It would not be surprising if more people with grandiose delusions report that they are Donald Trump. In fact, a colleague of mine told me that he has had some patients of late that believed just that or that he is spying on them. He is the most famous person in the world right now and he is ubiquitous.

“Madness is an experience we are all capable of having”

Delusions are a different perception of reality. Usually that reality is an isolated and unique perception but if a delusional reality spreads and enough people believe it, it can quickly become an alternative reality all together.
That is a valid point. We have criteria to diagnose certain mental illnesses. The problem however is that if a large enough number of people believe something, it is not necessarily recognized as a delusion. Conspiracy theories are good examples. Some of these theories are completely fact-free but we don’t categorize them as delusions but as conspiracy theories because many people hold the same beliefs. The line between the two is very thin.

Myths are another thing that could qualify as delusions but are considered important narratives for our existence.
It’s often said that if you can prove something, it is not a delusional idea. But you can “prove” a lot to back your claims. People can be led to believe a lot, so myths and conspiracy theories are extremely hard to debunk.

Myths not only influence the delusional mind. There are also a lot of myths when it comes to how to cure madness. People used to believe that the “stone of madness” caused insanity or that “black bile” – a humor of medieval physiology believed to be secreted by the kidneys or spleen – caused melancholy and depression.
This is not just true for mental illnesses. There were a lot of medical myths at the time because people didn’t know about viruses or bacteria and so came up with other explanations. Instead doctors used things like leeches to cure patients. Today that would be considered malpractice. When knowledge is absent, people come up with ideas that might seem strange later on. But if many people believed it, it was considered science. Consider the example of vaccinations: A British researcher published an article in the renowned medical journal The Lancet that stated that vaccines could cause or at least increase the risk of autism. People still hold on to that idea well after it has been debunked. Now there is a highly charged controversy surrounding vaccines and his theory is still gaining traction.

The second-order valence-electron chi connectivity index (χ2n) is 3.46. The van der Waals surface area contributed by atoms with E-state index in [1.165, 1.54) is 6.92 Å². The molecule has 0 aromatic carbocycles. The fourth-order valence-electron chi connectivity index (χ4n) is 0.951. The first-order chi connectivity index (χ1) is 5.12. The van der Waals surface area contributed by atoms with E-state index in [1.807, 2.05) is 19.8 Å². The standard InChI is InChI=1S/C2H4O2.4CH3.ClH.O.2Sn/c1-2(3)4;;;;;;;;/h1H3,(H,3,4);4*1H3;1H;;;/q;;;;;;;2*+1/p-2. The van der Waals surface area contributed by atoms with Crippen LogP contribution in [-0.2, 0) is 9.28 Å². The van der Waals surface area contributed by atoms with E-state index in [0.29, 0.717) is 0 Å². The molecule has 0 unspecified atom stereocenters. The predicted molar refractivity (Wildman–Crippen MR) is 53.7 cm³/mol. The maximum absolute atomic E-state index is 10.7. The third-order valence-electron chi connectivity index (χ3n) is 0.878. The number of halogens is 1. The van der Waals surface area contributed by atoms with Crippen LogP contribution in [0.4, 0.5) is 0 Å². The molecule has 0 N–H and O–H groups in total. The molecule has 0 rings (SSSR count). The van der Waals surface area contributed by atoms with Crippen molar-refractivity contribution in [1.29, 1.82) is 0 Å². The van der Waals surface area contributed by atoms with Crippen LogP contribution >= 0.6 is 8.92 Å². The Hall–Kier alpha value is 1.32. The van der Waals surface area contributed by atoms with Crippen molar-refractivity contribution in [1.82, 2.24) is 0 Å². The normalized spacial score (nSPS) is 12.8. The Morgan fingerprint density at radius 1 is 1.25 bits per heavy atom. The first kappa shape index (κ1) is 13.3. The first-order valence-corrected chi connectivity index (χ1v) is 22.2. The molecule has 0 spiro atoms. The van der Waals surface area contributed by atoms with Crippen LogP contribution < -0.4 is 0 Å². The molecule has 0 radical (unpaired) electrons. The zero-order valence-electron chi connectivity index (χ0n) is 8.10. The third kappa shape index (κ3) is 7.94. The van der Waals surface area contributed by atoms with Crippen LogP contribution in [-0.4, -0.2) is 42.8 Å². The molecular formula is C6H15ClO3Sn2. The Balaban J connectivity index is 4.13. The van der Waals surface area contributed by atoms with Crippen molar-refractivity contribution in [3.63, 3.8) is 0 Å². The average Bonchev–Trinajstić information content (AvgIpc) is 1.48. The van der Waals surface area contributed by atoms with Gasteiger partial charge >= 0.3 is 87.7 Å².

Society has a very strange view on mental illnesses, it seems to me. On the one hand, people don’t want to interact with mentally ill people but on the other hand, we cherish the myth of the manic genius or the tormented writer. It could be concluded that we only accept mental illness if it enables you to produce something good from it, if it propels you to another level of creativity.
That’s true. Madness is something we are very afraid of because it is an experience that we are all capable of having. Nobody is safe from psychosis. On some level, possibly unconsciously, we realize that. The right conditions can drive almost every sane brain into madness. If we see a person with mental illness on the street, we find it uncomfortable because we know on some level that it could happen to us. On the other hand, we almost envy some people with mental illness because we believe that their illness has enabled them to do something we are not capable of. Think about somebody like the brilliant mathematician John Nash who suffered from schizophrenia. We tend to think that because of his alternative view of reality, this geniuses realized things that are beyond our imagination. And sometimes that is true, but there is a price you have to pay for that. People with bipolar disorder can show great creativity and productivity during their manic phases but that is by no means guaranteed. In most cases, you pay the price without getting the benefit.

Over the years, you have seen and heard about so many delusions. Is there one in particular that still fascinates you?
Two actually: The Truman Show delusion of course because it was such an important influence on my work. But I also find the Cotard delusion fascinating. It is the nihilistic belief that one is dead but still walking the earth. It is amazing to me because it is such a wild contradiction. Somebody is telling you that he is dead. “But Sir, you are talking to me. How can you be dead?” The belief sticks regardless. New delusional contents might be added to the list but the old forms remain. Still, the list grows.

Filed under Myth
Max Tholl
Author

Max likes reading, writing, music gigs, cats, and pickled beets – though not necessarily in that order. He hails from Luxembourg, is terrible at board games, a mediocre cook, but can hum the Turtles theme song in four different languages. Max was an editor for The European where he met Lars. Follow him on Twitter & Instagram.